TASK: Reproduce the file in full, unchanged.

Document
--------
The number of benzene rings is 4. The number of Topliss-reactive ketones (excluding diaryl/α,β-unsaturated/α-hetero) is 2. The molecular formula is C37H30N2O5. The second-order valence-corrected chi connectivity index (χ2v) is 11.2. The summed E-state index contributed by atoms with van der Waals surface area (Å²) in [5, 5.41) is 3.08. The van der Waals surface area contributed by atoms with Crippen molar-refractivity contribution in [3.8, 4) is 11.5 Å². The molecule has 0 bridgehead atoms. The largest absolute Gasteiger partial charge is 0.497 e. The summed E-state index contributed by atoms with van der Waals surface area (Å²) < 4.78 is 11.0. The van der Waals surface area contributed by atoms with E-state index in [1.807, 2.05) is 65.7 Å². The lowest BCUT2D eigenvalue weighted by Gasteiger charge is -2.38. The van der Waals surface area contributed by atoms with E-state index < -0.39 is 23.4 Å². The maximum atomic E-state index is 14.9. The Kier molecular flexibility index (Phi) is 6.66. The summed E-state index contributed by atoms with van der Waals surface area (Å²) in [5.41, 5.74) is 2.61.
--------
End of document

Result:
The number of benzene rings is 4. The number of Topliss-reactive ketones (excluding diaryl/α,β-unsaturated/α-hetero) is 2. The molecular formula is C37H30N2O5. The second-order valence-corrected chi connectivity index (χ2v) is 11.2. The summed E-state index contributed by atoms with van der Waals surface area (Å²) in [5, 5.41) is 3.08. The van der Waals surface area contributed by atoms with Crippen molar-refractivity contribution in [3.8, 4) is 11.5 Å². The molecule has 0 bridgehead atoms. The largest absolute Gasteiger partial charge is 0.497 e. The summed E-state index contributed by atoms with van der Waals surface area (Å²) < 4.78 is 11.0. The van der Waals surface area contributed by atoms with E-state index in [1.807, 2.05) is 65.7 Å². The lowest BCUT2D eigenvalue weighted by Gasteiger charge is -2.38. The van der Waals surface area contributed by atoms with E-state index < -0.39 is 23.4 Å². The maximum atomic E-state index is 14.9. The Kier molecular flexibility index (Phi) is 6.66. The summed E-state index contributed by atoms with van der Waals surface area (Å²) in [5.41, 5.74) is 2.61.